Movie Reviews


We end this hour with a movie review. The new film "Ginger & Rosa" star two young actresses with substantial Hollywood pedigrees. Ginger is played by Elle Fanning, who at 14 already has more than 30 movie credits. Rosa is played by Alice Englert. She's the daughter of the Oscar-winning writer-director Jane Campion. Critic Bob Mondello says both actresses get a chance to stretch in "Ginger & Rosa."

BOB MONDELLO, BYLINE: The film starts with an atomic blast - Hiroshima in 1945 - accompanied by shrieks half a world away as two women in a British maternity ward give birth. Their little girls, Ginger and Rosa, will be inseparable by the time we catch up with them a decade and a half later: young teens in a London that has yet to discover The Beatles, ironing each other's hair, dissolving in giggles while practicing how to kiss...


MONDELLO: ...and playing patty-cake like the children they still are, just barely. Children who are starting to register the larger world around them, fretting at the beach about Cold War nuclear reports they're hearing on the radio.


ELLE FANNING: (as Ginger) I'd prefer the world not to end, wouldn't you?

ALICE ENGLERT: (as Rosa) Probably, if I find true love, the kind that lasts forever.

FANNING: (as Ginger) Really, Rosa? I think we should do something about the bomb, you know, protest.

ENGLERT: (as Rosa) I think we should pray.

MONDELLO: To Ginger's surprise, she's handed a crucifix.


FANNING: (as Ginger) Oh, gosh. Thank you.

MONDELLO: As you can hear, although these two are close, they're beginning to grow apart. Elle Fanning's flame-haired Ginger is following the lead of her activist father. Alice Englert's darker Rosa is following her instincts, especially when it comes to guys.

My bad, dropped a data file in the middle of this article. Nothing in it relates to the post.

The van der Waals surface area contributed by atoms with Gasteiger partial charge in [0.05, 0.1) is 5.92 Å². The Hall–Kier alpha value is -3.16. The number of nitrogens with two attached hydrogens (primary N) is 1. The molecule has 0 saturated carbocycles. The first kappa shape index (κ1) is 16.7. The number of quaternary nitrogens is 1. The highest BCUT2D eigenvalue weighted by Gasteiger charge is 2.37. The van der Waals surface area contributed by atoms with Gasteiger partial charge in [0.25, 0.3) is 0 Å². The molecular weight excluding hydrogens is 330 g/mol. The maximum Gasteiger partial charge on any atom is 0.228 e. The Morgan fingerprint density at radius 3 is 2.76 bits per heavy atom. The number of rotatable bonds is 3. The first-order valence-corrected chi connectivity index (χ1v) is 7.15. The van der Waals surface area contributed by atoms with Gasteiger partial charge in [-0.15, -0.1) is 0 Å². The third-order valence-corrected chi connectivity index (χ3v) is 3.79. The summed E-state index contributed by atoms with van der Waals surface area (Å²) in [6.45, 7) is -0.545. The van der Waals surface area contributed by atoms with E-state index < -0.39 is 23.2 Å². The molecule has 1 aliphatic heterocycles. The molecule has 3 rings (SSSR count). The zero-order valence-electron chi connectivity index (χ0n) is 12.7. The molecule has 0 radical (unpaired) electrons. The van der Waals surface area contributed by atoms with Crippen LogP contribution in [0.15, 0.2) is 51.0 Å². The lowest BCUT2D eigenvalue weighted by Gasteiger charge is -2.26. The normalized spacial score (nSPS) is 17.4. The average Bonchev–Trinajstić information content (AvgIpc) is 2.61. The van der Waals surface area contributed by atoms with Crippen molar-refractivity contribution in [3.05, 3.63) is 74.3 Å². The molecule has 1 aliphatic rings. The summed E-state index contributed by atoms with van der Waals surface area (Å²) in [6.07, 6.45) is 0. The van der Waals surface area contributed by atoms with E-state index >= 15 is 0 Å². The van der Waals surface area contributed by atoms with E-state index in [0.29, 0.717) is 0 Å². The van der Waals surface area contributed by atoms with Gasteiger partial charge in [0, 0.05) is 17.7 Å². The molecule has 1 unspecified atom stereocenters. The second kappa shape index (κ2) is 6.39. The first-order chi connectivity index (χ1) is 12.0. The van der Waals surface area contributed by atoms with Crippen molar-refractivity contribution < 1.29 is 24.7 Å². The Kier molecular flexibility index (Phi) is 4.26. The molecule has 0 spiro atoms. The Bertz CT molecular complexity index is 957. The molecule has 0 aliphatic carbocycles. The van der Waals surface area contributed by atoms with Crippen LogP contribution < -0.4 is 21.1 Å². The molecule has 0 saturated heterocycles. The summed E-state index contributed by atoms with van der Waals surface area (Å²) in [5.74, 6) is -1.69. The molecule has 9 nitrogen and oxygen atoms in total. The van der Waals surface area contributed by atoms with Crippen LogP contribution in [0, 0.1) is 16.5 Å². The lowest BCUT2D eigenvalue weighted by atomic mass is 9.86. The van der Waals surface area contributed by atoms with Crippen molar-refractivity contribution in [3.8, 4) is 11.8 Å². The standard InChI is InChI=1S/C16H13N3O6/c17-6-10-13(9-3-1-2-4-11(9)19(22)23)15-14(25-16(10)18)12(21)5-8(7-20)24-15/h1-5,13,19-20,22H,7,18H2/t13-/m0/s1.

ENGLERT: (as Rosa) It says here that a girl's most important possession is a bubbly personality.

FANNING: (as Ginger) Interesting. Do you think Simone de Beauvoir has a bubbly personality?

ENGLERT: (as Rosa) Who?

FANNING: (as Ginger) That French writer, she's an existentialist.

ENGLERT: (as Rosa) Maybe she hasn't read "Girl." It says here that boys don't like girls who are too serious.

MONDELLO: The hormones driving these two and the tumult driving '60s social change are somehow exactly in sync in director Sally Potter's telling. When Cold War constraints meet the sexual revolution, the constraints haven't got a chance - a fact that will separate these girls from each other and also from their parents. Mothers left behind in kitchens as traditions change, fathers who betray families either with wandering eye or simply by wandering off. Small wonder, Ginger and Rosa seek comfort where they can: Rosa in the arms of an inappropriate partner, Ginger with political allies who know her grief is personal, though she's expressing it in broader terms.


FANNING: (as Ginger) We could all die tomorrow.

UNIDENTIFIED WOMAN: (as character) We could, Ginger.

FANNING: (as Ginger) But I don't want to die. I want to grow up and do things.

TIMOTHY SPALL: (as Mark) And you will, honey. Can't you be a girl for a moment or two longer? You'll be a woman soon enough.

MONDELLO: The director has steeped the film in '60s jazz, shot it through with earthy color and filled it with ideas that are just out of her heroines' reach: the realization, say, that there can be a distance between goodness and good thoughts, passions and passionate beliefs. A hard lesson to learn, equally hard to dramatize, but Potter manages in "Ginger & Rosa," an intriguingly complex portrait, both of its characters and of the time of flux they live in. I'm Bob Mondello.


CORNISH: You're listening to ALL THINGS CONSIDERED from NPR News.

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